Musical Rooms

April 3, 2009

50 Best Irish music acts right now (who contributed to Musical Rooms)

davidholmesMyself and three Ticket colleagues (Jim Carroll, Tony Clayton Lea and Lauren Murphy) were each recently asked to compile a list of the ’50 Best Irish music acts right now’. As expected there’s lots of debate about it over on Jim Carroll’s blog. There were lots of bands I voted for that aren’t on the list, and some I didn’t vote for that made the final 50. Either way, it’s great to see a light shined on so many bands and the list proves that Irish music is in a fairly robust health. Well done to David Holmes for bagging the No. 1 slot.

Here’s a list of those included in the Top 50 who have contributed to Musical Rooms so far. Watch out for upcoming contributions from Spook of the Thirteenth Lock, Ann Scott and Dark Room Notes.

(49) David Turpin
(46) Mick Flannery
(38) The Jimmy Cake
(29) Julie Feeney
(23) Messiah J &The Expert
(20) Oppenheimer
(19) Chequerboard
(13) RSAG
(8) Adrian Crowley
(6) Villagers
(5) Lisa Hannigan
(4) Fight Like Apes
(2) Jape

May 2, 2008

Musical Rooms Irish Times column: The Jimmy Cake

Filed under: Interviews,Music,Musical Rooms Series — by Sinéad Gleeson @ 9:01 pm
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jimmyroom

“It’s difficult to pinpoint any specific creative space for The Jimmy Cake. During the writing process, it’s quite rare for us to find ourselves in the same room. Over the past eight years, we’ve developed a unique approach to collaborating. Assembling a track can actually be quite frightening, as the sheer size of the band requires an unusual level of organisation.

“Our new album uses a string quartet, a brass band, electronics and a second percussionist, in addition to our already sizeable nine members, so I’m sometimes faced with arranging hundreds of separate recordings.

“Although most of the band are based in Dublin, I do all the production work here in my studio in Tipperary. It’s quite a simple, quiet area in a converted attic in my home, and is something of a haven. It has only one small window, but has a fantastic view over the Shannon. There is no telephone line, television or internet here, so it’s an amazing place to just get away from it all and immerse myself in making music.

“I’ll often use specific spaces around the country to record various instruments, but in the end, everything ends up here. This room is only used for composing and production, so everything revolves around the computers and control devices. I do a lot of work for film so there are plenty of screens and a big surround-sound system here. I’ve been immersed in music technology since quite a young age (when I was 10, Phil Lynott gave me a tour of Windmill Lane studios while I perched on his head), and as a result of that exposure, I don’t tend to imbue studio equipment with any sort of magical qualities. In fact, removing equipment from the creative space is often the most fruitful course of action.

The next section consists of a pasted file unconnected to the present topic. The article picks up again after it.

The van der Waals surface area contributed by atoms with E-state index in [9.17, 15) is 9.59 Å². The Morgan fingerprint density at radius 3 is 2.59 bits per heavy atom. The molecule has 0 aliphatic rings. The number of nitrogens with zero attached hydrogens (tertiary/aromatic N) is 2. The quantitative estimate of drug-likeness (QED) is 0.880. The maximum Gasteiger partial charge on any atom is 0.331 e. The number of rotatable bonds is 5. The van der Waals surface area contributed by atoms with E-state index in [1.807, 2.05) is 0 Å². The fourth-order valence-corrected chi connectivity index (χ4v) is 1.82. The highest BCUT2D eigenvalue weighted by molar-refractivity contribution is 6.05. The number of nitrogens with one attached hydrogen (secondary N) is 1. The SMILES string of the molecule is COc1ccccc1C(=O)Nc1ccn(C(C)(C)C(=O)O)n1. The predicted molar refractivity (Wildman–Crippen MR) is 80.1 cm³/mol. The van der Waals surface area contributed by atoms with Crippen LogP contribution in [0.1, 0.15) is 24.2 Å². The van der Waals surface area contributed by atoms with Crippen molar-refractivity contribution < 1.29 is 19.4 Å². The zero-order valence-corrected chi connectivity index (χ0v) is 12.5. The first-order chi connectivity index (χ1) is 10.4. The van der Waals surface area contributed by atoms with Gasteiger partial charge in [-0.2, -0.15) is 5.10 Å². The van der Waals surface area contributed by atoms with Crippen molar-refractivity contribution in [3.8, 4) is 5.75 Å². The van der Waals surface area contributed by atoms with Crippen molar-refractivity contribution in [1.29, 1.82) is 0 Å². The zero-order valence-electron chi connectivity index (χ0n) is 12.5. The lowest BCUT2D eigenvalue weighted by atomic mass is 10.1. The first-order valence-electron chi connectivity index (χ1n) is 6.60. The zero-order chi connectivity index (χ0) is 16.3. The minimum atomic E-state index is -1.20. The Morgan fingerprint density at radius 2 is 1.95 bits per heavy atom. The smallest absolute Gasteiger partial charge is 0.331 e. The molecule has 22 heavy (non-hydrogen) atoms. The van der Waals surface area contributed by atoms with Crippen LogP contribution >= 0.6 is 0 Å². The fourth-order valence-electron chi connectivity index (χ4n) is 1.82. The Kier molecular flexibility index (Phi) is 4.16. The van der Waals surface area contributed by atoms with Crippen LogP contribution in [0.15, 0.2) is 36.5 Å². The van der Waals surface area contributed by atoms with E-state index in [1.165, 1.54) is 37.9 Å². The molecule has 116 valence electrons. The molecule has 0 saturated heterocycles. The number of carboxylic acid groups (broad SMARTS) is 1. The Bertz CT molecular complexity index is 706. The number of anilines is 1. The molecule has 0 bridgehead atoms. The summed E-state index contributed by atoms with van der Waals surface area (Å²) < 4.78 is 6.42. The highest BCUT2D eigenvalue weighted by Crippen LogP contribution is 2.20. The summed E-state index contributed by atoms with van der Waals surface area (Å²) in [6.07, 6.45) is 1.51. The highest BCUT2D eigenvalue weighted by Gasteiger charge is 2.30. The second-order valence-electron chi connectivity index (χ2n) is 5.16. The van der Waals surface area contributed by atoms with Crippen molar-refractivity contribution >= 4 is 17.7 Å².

“The computer is probably the most important tool here, and I could probably work anywhere as long as I had that and a good set of speakers. Without a doubt the most thrilling aspect of this room is watching all the individual recordings mesh together and come to life. Sometimes that does actually feel a little like magic.”

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The Jimmy Cake’s third album, Spectre and Crown, is out now on Pilatus Records. For more, see www.thejimmycake.org.

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Musical Rooms in The Irish Times

dawn2From today, I’m delighted to say that the Musical Rooms will appear as an occasional column in The Ticket, in The Irish Times. People have been very supportive of the series since it started on the blog back in November. Musicians who read it confess that it’s a bit like Through the Keyhole for them, without the nasally guided tour by Lloyd Grossman of course. Here’s some background on how it all started, and a full index of all the contributing acts to date.

Particularly recommended are Dan Le Sac Vs Scroobius Pip’s toilet, the
kitchen antics of this year’s Choice Music Prize winners Super Extra Bonus Party, James Yorkson and his stuffed heron, Adrian Crowley’s attic hideout and Dawn Landes’ New York recording studio.

The first Musical Rooms piece, featuring The Jimmy Cake, can found here in today’s Ticket.

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